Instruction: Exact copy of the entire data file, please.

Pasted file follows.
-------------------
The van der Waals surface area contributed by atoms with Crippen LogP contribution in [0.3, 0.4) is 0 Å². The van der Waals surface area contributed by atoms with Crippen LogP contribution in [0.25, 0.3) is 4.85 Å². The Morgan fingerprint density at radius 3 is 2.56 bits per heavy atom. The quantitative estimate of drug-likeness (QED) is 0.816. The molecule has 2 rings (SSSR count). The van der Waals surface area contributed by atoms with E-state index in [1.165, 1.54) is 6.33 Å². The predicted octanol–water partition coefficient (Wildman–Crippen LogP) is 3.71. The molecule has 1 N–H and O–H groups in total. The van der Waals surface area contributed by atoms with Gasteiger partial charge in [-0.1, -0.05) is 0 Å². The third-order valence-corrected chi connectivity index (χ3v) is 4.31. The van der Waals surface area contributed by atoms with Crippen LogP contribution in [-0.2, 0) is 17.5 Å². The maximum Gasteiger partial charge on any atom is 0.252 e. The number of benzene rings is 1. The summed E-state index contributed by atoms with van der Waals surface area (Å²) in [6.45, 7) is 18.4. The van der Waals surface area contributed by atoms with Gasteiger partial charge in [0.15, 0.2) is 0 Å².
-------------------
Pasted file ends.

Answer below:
The van der Waals surface area contributed by atoms with Crippen LogP contribution in [0.3, 0.4) is 0 Å². The van der Waals surface area contributed by atoms with Crippen LogP contribution in [0.25, 0.3) is 4.85 Å². The Morgan fingerprint density at radius 3 is 2.56 bits per heavy atom. The quantitative estimate of drug-likeness (QED) is 0.816. The molecule has 2 rings (SSSR count). The van der Waals surface area contributed by atoms with E-state index in [1.165, 1.54) is 6.33 Å². The predicted octanol–water partition coefficient (Wildman–Crippen LogP) is 3.71. The molecule has 1 N–H and O–H groups in total. The van der Waals surface area contributed by atoms with Gasteiger partial charge in [-0.1, -0.05) is 0 Å². The third-order valence-corrected chi connectivity index (χ3v) is 4.31. The van der Waals surface area contributed by atoms with Crippen LogP contribution in [-0.2, 0) is 17.5 Å². The maximum Gasteiger partial charge on any atom is 0.252 e. The number of benzene rings is 1. The summed E-state index contributed by atoms with van der Waals surface area (Å²) in [6.45, 7) is 18.4. The van der Waals surface area contributed by atoms with Gasteiger partial charge in [0.15, 0.2) is 0 Å².